Volvo gives all employees 24 weeks of paid parental leave – for both mums and dads, Malaysia included

This would be a dream for many parents or would-be parents. Volvo Cars has announced that it will be providing its over 40,000 employees around the globe half a year of paid parental leave as of April 1, 2021.

This applies to staff in all Volvo plants and offices, and is for both male and female parents. The ‘Family Bond’ policy will give all employees with at least one year’s service a total of 24 weeks of leave at 80% of their base pay by default. The leave can be taken anytime within the three first years of parenthood.

“We want to create a culture that supports equal parenting for all genders. When parents are supported to balance the demands of work and family, it helps to close the gender gap and allows everyone to excel in their careers. We have always been a family-oriented and human-centric company. Through this parental leave policy, we are demonstrating and living our values, which in turn will strengthen our brand,” said Volvo Cars CEO Håkan Samuelsson.

This global policy includes Malaysia. “This is a big step for Volvo, in which we are happy to extend the benefits of Family Bond onto our colleagues here in Malaysia. It is indeed empowering to be part of such a progressive-thinking organisation, to deepen our endeavours for competitive employee benefits amidst our positive culture,” said Akhtar Sulaiman, marketing and PR director of Volvo Car Malaysia.

Volvo says that this policy is more inclusive and supportive than many existing policies around the world, and includes all legally registered parents, including adoptive, foster care and surrogate parents. Some countries do not offer any paid leave to new parents, or exclude certain groups of parents – the latter is particularly true for fathers.

It sounds amazing, but hardly surprising given that Volvo is from Scandinavia. This global policy is inspired by national legislation in Volvo’s home market of Sweden, famous around the globe for its generous parental leave arrangements, which have delivered tangible benefits for parents and children alike in recent decades. It follows a parental leave pilot scheme launched in the EMEA (Europe, the Middle East and Africa) region in 2019, in which 46% of all applicants were fathers.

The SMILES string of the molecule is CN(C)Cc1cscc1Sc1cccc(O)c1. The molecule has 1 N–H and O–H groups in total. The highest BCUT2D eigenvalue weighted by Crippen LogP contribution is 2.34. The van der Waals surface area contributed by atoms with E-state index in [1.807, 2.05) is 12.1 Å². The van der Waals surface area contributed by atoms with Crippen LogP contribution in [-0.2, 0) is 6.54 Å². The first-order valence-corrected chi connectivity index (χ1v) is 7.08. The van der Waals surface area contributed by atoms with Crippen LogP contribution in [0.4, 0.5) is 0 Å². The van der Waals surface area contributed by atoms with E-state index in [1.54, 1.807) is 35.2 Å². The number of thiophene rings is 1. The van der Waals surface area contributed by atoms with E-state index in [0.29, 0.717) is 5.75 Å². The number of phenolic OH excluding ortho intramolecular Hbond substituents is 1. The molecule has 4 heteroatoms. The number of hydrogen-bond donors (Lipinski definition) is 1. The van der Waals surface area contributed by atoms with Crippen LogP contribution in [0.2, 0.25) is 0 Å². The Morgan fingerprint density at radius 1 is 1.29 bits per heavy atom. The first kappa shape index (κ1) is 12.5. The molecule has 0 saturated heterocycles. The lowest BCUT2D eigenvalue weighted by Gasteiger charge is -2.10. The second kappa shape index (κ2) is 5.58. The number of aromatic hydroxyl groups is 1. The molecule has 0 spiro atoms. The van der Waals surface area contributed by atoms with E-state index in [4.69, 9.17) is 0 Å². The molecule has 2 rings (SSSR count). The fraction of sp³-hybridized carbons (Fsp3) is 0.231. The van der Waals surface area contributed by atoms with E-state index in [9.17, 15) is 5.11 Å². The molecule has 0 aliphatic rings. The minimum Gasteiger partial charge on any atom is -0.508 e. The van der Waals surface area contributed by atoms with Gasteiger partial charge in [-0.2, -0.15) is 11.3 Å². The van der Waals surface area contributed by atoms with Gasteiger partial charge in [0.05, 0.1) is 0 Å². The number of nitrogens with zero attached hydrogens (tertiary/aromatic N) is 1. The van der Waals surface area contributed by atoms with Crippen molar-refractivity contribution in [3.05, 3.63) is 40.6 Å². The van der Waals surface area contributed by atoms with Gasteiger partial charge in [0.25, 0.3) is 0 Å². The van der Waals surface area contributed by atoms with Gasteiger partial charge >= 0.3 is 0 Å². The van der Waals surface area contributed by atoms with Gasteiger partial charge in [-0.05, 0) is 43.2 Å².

When studying the outcome of its parental leave pilot, Volvo found that employees appreciated the policy for being gender neutral, inclusive and adaptable to personal needs. The studies also resulted in important insights on how to encourage even more employees to take parental leave and make parental leave for both parents the new norm.

Some of the obstacles that limit the uptake of parental leave include parents’ concerns around the potential impact it might have on their work team, fear around long-term career opportunities, and a cultural mindset about of what is expected of fathers in the workplace and at home.

To encourage uptake, Volvo has focused on communicating about its parental leave policy more effectively. By presenting the 24 weeks parental leave as a pre-selected option, the company aims to create a “default effect” – essentially, people are highly likely to stick with pre-selected options. Ambiguous language, such as “up to 24 weeks” is avoided as we tend to predict negative outcomes when there is uncertainty. By using tactics like these, Volvo aims to remove confusion and cultural barriers, and provide parents with certainty.

The post Volvo gives all employees 24 weeks of paid parental leave – for both mums and dads, Malaysia included appeared first on Paul Tan's Automotive News.

from Paul Tan's Automotive News
Read The Rest:paultan...

No comments